PRESIDENT, CARRFOUR SUPPORTIVE HOUSING, MIAMI
A Miami native educated at Brandeis (sociology) with a master’s from Harvard in administration, planning and social policy, Berman-Eisenberg has spent her life working for the homeless and underserved, with seven years at the Children’s Home Society and after that at Carrfour, where she was a vice president and, since 2006, president.
Carrfour is a non-profit launched by the Greater Miami Chamber of Commerce in 1993. It differs from other affordable housing developers in its focus on supportive services in addition to low rent. “I think our competitors would say that Carrfour and its employees are tenacious and persistent,” she says. “They would say that we do the most difficult real estate transactions, the ones most competitors would walk away from, in order to serve the most vulnerable in our community.”
It has 1,742 units with 3,300 residents. A project aims to house “high utilizers” of hospitals, jails and shelters to show that their endless cycling through systems can end and save taxpayers money. “They are the men and women everyone says can’t be housed or don’t want to be housed,” she says. “Many of us believe that we have to end homelessness because it’s the right thing to do morally. We now also know that it’s the right thing to do fiscally. Regardless of perspective, ending homelessness saves lives and money.”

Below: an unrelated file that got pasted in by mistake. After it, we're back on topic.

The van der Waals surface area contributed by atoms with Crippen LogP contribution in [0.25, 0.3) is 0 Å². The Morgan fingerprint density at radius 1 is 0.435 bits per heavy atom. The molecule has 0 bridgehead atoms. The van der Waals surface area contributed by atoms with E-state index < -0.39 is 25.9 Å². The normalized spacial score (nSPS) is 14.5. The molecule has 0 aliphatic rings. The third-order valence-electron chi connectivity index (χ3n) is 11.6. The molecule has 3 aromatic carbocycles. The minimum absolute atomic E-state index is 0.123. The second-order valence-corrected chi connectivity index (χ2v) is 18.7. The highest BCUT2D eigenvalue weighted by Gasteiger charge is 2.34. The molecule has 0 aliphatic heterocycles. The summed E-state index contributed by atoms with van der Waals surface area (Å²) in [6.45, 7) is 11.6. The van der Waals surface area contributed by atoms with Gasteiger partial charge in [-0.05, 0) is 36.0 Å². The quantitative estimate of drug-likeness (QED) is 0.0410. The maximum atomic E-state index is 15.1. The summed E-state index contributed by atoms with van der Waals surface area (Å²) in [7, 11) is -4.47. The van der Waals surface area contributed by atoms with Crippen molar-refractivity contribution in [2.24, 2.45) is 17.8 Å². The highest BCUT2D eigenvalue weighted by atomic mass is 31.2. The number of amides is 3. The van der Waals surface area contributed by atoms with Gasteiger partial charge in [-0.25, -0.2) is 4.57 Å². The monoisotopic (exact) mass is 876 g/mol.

Berman-Eisenberg has served on the affordable housing committee for Miami Beach and a community advisory committee for JP Morgan Chase. “It’s amazing how quickly things begin to fall into place when we have a stable, safe and decent home for our families,” she says. “It’s especially meaningful seeing the children who are now teens or young adults who grew up in our supportive housing. You can knock on just about any door in a Carrfour community and be inspired by deeply personal stories of courage, resilience, accomplishment and contribution.”
She wishes she never again would have to “explain why people are still homeless and struggling with poverty in our community — a community with so much wealth. Collectively, we need to do better.”
“Anything is possible when a committed group of people come together on behalf of a common vision and take the actions necessary to bring that vision to life each day. We do that better together than anyone could possibly do on their own. That means lifting each other up, working as a diverse team of talents and perspectives, holding each other accountable, recognizing that nothing replaces taking one positive step after another and another, and constantly learning and evolving.”
Her personal hero is her grandmother, who lived to 104. Her grandmother left Eastern Europe alone right before the Holocaust and made her way to Cuba. She and her husband, Berman-Eisenberg’s grandfather, created a “wonderful life” there but had to flee for the second time in her life when Castro came to power. “Despite these challenges, she had a remarkable zest for life, a contagious inner happiness and a kind heart,” she says.
Being a parent has led her to take up fishing. “As a mother to sons, I find myself taking on new activities all the time that are outside of my comfort zone.”